The Pacific Cup start is staggering


The Pacific Cup Race, with a course from San Francisco to Oahu, uses staggered starts to launch its different divisions of competitors. Staggering the starts helps ensure all of the racers complete their voyage around the same time, making it more convenient to stick around for the week of celebrations following the race. When asked about the staggered starts, Elisa Williams, public relations media writer for the Pac Cup, added, “We want everyone to arrive in a reasonable window not just for the parties but for the Kaneohe-side race committee volunteers”.

Racers are greeted by members of the Kaneohe Yacht Club when they reach their final destination of Kaneohe Bay on the north coast of Oahu. Volunteers from the yacht club monitor the finish line, escort boats from the finish area through the reef, and meet the tired racers with Leis and “consumable tokens of welcome” at the dock. The week following the arrival of the sailors includes parties and social events and culminates with the presentation of awards on Friday, July 29.

Elisa also mentioned that they don’t want the start days spread out so much that boats are sailing in drastically different circumstances.  “We try to keep them close enough in start days that there aren’t disparate weather conditions,” she explained, “but there’s always a risk that some days will have better starting conditions than others. That doesn’t appear to be an issue this year”.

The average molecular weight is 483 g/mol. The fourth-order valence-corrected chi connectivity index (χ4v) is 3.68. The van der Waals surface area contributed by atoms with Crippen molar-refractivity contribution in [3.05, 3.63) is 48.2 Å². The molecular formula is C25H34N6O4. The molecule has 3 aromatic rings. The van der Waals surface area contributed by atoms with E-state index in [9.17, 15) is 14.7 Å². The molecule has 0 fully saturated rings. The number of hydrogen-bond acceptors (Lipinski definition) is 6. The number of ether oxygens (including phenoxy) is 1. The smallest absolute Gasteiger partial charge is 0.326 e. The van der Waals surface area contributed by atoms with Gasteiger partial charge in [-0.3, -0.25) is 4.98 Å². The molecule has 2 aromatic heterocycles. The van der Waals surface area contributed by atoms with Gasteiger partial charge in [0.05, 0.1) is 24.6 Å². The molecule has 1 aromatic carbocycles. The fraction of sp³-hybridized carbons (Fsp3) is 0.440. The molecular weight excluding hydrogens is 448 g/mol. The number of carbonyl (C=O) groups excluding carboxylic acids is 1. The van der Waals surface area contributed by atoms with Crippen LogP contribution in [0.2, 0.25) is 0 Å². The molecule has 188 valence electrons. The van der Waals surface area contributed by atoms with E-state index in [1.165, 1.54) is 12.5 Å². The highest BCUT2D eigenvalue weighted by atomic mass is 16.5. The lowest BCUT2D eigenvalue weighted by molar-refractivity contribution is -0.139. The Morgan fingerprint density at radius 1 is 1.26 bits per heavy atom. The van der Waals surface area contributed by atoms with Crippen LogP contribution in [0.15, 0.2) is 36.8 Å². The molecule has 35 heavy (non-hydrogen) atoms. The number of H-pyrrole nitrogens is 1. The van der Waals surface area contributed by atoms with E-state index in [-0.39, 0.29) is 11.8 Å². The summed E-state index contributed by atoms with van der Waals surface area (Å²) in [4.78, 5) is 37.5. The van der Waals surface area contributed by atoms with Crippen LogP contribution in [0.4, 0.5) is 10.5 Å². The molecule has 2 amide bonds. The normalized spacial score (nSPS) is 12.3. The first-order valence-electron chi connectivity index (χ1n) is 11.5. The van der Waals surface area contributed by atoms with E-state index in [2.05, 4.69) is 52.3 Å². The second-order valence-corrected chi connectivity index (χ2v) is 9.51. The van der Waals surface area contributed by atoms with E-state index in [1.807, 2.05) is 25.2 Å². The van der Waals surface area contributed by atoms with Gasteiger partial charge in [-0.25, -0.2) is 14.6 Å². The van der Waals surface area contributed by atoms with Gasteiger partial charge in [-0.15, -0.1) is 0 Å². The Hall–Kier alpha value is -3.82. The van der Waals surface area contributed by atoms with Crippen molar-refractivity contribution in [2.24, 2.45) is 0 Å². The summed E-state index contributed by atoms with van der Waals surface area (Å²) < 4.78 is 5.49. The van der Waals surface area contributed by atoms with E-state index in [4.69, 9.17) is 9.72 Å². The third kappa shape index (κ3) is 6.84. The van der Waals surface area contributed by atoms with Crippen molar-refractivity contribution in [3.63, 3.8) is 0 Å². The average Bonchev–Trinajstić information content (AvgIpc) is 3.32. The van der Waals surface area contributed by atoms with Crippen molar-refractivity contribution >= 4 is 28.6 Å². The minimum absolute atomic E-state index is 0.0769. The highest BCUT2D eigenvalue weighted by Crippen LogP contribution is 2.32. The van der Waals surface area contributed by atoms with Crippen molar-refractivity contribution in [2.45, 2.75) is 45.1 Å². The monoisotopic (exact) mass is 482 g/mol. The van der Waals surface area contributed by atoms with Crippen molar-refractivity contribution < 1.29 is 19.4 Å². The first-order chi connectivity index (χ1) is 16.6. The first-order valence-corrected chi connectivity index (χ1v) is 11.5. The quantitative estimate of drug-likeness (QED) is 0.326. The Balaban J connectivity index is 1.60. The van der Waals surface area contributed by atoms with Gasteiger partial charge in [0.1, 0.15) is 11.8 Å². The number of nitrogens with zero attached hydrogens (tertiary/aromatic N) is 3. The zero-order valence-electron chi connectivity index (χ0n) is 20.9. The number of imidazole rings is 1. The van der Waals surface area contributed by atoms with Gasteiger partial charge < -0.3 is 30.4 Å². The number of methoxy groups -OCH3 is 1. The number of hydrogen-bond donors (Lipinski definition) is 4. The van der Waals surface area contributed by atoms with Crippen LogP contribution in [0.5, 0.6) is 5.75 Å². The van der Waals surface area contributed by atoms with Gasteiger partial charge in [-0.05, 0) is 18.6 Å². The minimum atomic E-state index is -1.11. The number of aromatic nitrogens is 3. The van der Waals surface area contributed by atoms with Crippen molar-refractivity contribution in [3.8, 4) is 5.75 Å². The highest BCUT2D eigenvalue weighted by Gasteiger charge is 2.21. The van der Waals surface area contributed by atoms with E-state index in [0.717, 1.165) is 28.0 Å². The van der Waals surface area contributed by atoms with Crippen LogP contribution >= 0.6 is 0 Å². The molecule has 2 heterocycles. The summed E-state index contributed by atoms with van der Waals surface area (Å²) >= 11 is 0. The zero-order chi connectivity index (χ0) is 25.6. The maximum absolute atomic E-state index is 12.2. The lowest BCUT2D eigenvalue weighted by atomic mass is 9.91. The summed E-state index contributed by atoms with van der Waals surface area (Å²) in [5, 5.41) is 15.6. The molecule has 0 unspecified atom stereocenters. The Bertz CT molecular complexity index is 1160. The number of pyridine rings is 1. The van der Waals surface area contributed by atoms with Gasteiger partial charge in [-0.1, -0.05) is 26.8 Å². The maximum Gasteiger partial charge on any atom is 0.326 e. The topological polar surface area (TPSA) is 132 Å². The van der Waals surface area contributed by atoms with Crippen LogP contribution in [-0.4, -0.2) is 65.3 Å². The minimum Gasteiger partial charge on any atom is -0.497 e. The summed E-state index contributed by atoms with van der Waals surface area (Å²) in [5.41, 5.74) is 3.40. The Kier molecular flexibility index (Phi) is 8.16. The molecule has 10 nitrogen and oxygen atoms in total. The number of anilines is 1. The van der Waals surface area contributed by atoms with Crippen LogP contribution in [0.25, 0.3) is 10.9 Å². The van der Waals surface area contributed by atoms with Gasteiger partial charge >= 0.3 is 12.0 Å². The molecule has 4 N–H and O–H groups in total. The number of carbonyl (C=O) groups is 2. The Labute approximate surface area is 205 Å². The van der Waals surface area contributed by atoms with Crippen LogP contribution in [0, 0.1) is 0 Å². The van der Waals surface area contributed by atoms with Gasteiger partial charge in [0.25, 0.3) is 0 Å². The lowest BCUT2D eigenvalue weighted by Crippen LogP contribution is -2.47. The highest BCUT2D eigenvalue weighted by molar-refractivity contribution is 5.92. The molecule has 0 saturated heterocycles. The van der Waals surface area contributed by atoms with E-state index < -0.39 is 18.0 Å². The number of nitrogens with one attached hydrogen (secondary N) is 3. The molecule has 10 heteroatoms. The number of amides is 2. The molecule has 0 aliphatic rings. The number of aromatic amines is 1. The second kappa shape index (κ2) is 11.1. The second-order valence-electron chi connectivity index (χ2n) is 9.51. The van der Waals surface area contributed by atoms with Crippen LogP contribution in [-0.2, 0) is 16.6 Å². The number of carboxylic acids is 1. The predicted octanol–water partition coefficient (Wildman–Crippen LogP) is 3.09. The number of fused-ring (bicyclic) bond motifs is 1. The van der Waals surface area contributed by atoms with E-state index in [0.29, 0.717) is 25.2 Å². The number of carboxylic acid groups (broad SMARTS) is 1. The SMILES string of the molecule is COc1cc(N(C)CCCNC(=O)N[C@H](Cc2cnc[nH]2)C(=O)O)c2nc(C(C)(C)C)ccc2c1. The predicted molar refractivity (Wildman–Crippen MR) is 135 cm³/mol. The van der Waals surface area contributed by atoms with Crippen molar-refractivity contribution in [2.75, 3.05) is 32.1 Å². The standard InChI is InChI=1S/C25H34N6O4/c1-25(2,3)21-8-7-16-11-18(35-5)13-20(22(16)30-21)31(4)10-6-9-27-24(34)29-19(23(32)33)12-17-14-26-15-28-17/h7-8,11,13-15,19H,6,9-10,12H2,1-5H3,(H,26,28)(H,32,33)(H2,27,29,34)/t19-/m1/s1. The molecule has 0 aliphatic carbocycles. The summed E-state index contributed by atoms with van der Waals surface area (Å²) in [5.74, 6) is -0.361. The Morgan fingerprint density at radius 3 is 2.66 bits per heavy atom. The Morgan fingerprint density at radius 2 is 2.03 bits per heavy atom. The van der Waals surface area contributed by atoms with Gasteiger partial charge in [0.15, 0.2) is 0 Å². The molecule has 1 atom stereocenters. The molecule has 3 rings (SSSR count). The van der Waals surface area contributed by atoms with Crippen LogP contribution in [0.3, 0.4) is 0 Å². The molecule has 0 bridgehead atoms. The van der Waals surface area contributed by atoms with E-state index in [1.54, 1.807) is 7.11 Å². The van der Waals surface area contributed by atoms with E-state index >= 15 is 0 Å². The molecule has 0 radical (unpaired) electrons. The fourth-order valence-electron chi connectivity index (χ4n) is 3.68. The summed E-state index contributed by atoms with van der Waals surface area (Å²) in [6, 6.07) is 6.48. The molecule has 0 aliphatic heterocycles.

On Monday, July 11 the first three of the eight divisions of racers headed under the Golden Gate Bridge and toward the warm shores of Kaneohe Bay. Three more groups departed on Tuesday, and Thursday and Friday each saw one of the two remaining divisions setting sail in the afternoon. A wide range of boats compete in the Pacific Cup and most finish the race in about 10 to 14 days. The Honu division is the first to start and contains the slowest-rated of the competing boats. The divisions get progressively faster until finally the BMW of San Rafael ORR division sets off from San Francisco. 

The race has kicked off to a smooth start this year with beautiful weather and good conditions. A few competitors have had to turn back for various reasons, but others still in the race predict that powerful winds will make for a fast finish. 

By Ocean Navigator